Death-gore maniacs Exhumed still spill blood with strongly played ‘Necrocracy’


A lot of people can’t stand the sight of their own blood. Some people can’t stand to see blood, period. It’s never really bothered me much unless said blood was smeared across a street (saw that before) or on walls (that one, too), but when it’s coming out of my body, it’s no big deal. Unless I’m bleeding buckets, then I’ll be a little worried.

I’ve always been kind of cool with blood and gore, going through watching horror movies growing up to loving the Abdullah the Butcher/Bruiser Brody bloodfests during my obsession with pro wrestling, and something’s always drawn me there because it always just looks like so damn much fun. That’s also probably because I’m not the one bleeding, but whatever. No one forced Ric Flair to bleed so badly that his platinum hair turned red, but it was pretty fucking cool nonetheless. That blood-and-guts appeal is also what turned me on to death metal initially, before the gruff sound and uncompromising brutality infected me just as deeply, and the shocking lack of genuine horror and plasma from so many bands the last decade is what makes me sad when I think about the state of death metal today. Then again, not everyone has abandoned us.

Exhumed coverAny time a new Exhumed record lands in my inbox, it’s a good day. And a promising one. The death and grind monsters who have been lacerating foreheads with their sounds for more than two decades now and are one of the reliable bastions of the genre. They’re never going to go easy on you or censor the terror. If that’s what you require from death metal, I’m sure Hot Topic has plenty of CDs and related shirts that promise death metal but delivers fluff. But if you want the real thing–razors and knives and hammers and broken bones brand of death—you really can’t go wrong with Exhumed, and their new album “Necrocracy” delivers what you want in spades. The follow-up effort to their 2010 return album “All Guts, No Glory” even has some really impressive playing from a band that’s been there, done that, and come back from the dead to claim more bodies. Not that that should surprise anyone.

Matt Harvey, of course, is your master of ceremonies of sorts, with his deranged and savage vocals and accompanying guitar slaying. Joining him are Bud Burke, Rob “Body Bag” Babcock, and Mike Hamilton, rounding out a brand-new lineup that sounds like it’s ready to explode. They sound mean, heavy, and channeled, and chances are they won’t mind showing people what their own blood looks like, which is kind of mean but also sort of expected. Keep in mind it’s also a pretty good sounding record, so you’re not getting basement-scruffed recordings that some death metal purists demand, but when you have players this good, you need to songs to be clean and smooth.

“Coins Upon the Eyes” is your first salvo, and it also was released as a single, so you might be familiar. It’s a really great choice for the kickoff, as it hits a nasty thrash groove, the growling/screaming tradeoff already is at a fevered pitch, and the lead guitar work is simmering and impressive. “Dysmorphic” dares to get a little proggy in sections, with more flurried guitars and inhumane screaming over the chorus, with gang shouts to back up Harvey. In the middle of the cut, the song kicks into an acoustic passage that sounds a hell of a lot like the intro to Testament’s “Eerie Inhabitants.” Then it explodes again. “(So Passes) The Glory of Death” is a killer track, with a savage, practically spat-out chorus and killer blast beats. “The Rotting” has a really cool lead melody line, more strong lead guitar work, and a tempo that reeks of thrash, and it’s more of a melodic cut than a brutal one.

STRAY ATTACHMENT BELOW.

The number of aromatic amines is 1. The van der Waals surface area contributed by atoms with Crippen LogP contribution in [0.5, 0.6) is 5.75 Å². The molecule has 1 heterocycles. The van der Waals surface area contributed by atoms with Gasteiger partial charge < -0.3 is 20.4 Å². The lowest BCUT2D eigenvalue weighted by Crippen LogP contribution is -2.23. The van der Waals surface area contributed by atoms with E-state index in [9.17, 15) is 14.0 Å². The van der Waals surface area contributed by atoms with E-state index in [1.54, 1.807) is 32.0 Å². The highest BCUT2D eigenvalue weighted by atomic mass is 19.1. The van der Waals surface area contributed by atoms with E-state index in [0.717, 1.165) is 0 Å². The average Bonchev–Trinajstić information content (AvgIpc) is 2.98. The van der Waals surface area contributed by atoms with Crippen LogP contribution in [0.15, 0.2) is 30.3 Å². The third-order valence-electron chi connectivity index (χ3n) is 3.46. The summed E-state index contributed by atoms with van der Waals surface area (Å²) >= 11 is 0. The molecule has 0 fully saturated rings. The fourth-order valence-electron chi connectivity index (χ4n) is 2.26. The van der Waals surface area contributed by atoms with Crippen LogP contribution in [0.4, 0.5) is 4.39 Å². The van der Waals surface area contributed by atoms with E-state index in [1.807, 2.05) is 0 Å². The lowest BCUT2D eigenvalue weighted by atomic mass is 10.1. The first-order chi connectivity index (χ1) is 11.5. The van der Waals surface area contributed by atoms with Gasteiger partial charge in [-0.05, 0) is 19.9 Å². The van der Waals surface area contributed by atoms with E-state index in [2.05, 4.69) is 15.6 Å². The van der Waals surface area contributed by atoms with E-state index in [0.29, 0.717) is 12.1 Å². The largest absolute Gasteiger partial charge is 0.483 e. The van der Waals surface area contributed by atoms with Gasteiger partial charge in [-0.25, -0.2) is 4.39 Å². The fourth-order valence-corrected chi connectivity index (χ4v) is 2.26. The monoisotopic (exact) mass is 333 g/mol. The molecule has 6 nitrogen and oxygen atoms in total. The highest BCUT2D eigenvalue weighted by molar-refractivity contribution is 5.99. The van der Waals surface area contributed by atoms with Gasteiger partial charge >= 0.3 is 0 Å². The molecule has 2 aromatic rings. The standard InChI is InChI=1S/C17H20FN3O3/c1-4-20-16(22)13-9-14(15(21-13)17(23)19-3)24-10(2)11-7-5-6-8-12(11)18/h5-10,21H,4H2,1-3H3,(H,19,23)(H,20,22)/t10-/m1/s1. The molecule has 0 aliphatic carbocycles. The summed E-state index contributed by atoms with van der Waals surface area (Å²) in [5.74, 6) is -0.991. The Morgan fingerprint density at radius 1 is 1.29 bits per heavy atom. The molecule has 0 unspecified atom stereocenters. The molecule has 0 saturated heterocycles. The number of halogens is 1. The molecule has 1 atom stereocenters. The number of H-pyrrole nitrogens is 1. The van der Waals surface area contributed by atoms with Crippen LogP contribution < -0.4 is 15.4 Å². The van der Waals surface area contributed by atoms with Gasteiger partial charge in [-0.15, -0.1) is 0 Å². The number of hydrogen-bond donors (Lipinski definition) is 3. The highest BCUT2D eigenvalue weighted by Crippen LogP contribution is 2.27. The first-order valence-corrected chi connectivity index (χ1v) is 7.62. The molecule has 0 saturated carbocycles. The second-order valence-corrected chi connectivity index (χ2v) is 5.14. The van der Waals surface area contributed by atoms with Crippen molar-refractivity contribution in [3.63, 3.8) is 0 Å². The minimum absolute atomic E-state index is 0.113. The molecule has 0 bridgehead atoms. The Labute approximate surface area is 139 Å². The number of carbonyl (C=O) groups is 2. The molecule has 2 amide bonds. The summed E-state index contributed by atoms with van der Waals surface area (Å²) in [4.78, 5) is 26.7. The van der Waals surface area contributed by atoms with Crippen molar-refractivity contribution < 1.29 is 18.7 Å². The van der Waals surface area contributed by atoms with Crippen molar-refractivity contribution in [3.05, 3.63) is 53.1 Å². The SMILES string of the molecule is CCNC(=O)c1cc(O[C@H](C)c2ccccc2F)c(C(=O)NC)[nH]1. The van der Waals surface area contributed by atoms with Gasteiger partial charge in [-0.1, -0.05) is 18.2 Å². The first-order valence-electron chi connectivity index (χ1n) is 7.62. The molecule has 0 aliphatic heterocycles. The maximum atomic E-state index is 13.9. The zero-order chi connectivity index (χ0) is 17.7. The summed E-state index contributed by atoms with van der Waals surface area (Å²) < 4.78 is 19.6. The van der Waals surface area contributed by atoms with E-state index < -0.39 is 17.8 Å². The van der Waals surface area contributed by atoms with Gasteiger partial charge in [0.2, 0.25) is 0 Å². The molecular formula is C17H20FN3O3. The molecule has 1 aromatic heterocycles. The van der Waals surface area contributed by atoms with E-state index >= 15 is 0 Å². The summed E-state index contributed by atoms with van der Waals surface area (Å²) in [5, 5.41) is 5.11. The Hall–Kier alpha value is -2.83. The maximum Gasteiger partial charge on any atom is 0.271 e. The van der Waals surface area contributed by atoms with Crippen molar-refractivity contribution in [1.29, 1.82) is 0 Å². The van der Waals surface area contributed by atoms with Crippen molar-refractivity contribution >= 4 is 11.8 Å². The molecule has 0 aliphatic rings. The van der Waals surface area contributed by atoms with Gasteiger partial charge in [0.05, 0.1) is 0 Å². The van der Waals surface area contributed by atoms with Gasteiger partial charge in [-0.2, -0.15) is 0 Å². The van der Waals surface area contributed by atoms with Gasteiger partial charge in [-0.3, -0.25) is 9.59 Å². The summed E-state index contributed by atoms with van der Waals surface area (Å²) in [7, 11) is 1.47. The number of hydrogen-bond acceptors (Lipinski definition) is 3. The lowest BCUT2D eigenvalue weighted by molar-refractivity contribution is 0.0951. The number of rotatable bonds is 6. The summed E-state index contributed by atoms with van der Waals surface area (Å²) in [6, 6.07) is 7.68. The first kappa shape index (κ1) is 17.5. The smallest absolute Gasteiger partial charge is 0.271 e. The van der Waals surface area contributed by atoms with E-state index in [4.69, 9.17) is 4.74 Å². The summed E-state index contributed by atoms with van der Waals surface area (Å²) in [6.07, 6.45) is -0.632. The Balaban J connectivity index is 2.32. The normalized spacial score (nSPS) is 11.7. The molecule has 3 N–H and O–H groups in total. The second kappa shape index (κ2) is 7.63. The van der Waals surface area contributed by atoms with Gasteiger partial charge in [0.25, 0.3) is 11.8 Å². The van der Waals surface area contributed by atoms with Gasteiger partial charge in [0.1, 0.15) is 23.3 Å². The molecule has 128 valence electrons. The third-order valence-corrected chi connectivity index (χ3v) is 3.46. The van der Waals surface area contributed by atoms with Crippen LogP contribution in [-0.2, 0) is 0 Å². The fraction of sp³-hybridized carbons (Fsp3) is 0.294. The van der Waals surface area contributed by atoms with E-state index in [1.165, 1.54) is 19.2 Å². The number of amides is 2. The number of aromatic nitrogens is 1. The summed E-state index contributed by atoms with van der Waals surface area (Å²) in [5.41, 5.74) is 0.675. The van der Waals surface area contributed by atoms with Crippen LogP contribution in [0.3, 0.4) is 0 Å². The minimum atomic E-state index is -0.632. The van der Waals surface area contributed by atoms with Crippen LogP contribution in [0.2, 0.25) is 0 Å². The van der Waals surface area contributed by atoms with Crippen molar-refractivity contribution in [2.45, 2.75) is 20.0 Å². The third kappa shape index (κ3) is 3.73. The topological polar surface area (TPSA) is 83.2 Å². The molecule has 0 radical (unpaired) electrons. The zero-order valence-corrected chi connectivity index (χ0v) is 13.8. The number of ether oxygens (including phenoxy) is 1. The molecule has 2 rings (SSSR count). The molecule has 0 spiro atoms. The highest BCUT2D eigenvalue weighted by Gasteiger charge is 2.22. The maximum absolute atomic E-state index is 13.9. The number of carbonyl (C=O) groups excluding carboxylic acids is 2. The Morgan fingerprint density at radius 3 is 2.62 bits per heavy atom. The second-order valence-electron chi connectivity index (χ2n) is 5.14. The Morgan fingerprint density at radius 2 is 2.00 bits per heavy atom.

The album then hits a bit of a snag with “The Shape of Deaths to Come,” a song that goes a little too deep into cliché territory, even if it is a little bit fun. It feels a little gimmicky though. The title track follows and also gasps a little bit, with thick bass and tricky riffs, but it’s missing something. Luckily the record recovers with “Sickened,” a chugging, grind-friendly monster that’s belchy and fast, pouring on the pure death goodness. “Ravening” brings back the growl/scream stew, and the drums absolutely obliterate everything, leading toward the meat-shredding “Carrion Call,” that is grisly and maniacal. It’s one of the best tracks on the album, and there it is, waiting to pounce on you as the record winds down. Closer “The Rotting” is a nice, battering finish that’s ugly but also intricately played. It’s a great example of how Exhumed can be blood-soaked and wizard-like at the same time, during the same track.

“Necrocracy” isn’t the best Exhumed album on their gory resume, but it’s still a damn good one. The world certainly needed these guys as death metal was getting terribly watered down, especially when it comes to the stuff that could appeal to those looking to get away from the mainstream and into something a little more furious. This is a fun record that gives you the best of both horror and compositional style, and it works to maintain death metal’s good name.

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